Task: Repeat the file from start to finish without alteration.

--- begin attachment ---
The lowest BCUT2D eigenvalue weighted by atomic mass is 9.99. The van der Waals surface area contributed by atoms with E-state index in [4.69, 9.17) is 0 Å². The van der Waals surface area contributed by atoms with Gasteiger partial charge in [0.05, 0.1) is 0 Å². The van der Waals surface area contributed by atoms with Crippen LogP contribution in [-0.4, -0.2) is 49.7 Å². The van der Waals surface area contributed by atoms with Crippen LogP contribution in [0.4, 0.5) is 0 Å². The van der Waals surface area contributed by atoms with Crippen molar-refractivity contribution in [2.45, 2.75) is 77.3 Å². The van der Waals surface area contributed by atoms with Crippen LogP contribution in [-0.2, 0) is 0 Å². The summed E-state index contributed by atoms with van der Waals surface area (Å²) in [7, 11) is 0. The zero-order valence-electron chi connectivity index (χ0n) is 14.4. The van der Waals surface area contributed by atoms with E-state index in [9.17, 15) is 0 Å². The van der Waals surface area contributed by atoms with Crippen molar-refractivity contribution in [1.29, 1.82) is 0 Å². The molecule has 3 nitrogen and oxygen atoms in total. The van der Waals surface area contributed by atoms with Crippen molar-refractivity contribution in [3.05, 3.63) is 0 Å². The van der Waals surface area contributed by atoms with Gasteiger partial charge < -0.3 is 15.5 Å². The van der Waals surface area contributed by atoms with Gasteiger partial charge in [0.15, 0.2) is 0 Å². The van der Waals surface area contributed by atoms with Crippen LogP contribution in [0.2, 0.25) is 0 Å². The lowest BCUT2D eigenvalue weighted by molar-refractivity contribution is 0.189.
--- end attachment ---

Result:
The lowest BCUT2D eigenvalue weighted by atomic mass is 9.99. The van der Waals surface area contributed by atoms with E-state index in [4.69, 9.17) is 0 Å². The van der Waals surface area contributed by atoms with Gasteiger partial charge in [0.05, 0.1) is 0 Å². The van der Waals surface area contributed by atoms with Crippen LogP contribution in [-0.4, -0.2) is 49.7 Å². The van der Waals surface area contributed by atoms with Crippen LogP contribution in [0.4, 0.5) is 0 Å². The van der Waals surface area contributed by atoms with Crippen molar-refractivity contribution in [2.45, 2.75) is 77.3 Å². The van der Waals surface area contributed by atoms with Crippen LogP contribution in [-0.2, 0) is 0 Å². The summed E-state index contributed by atoms with van der Waals surface area (Å²) in [7, 11) is 0. The zero-order valence-electron chi connectivity index (χ0n) is 14.4. The van der Waals surface area contributed by atoms with E-state index in [9.17, 15) is 0 Å². The van der Waals surface area contributed by atoms with Crippen molar-refractivity contribution in [1.29, 1.82) is 0 Å². The molecule has 3 nitrogen and oxygen atoms in total. The van der Waals surface area contributed by atoms with Crippen molar-refractivity contribution in [3.05, 3.63) is 0 Å². The van der Waals surface area contributed by atoms with Gasteiger partial charge < -0.3 is 15.5 Å². The van der Waals surface area contributed by atoms with Gasteiger partial charge in [0.15, 0.2) is 0 Å². The van der Waals surface area contributed by atoms with Crippen LogP contribution in [0.2, 0.25) is 0 Å². The lowest BCUT2D eigenvalue weighted by molar-refractivity contribution is 0.189.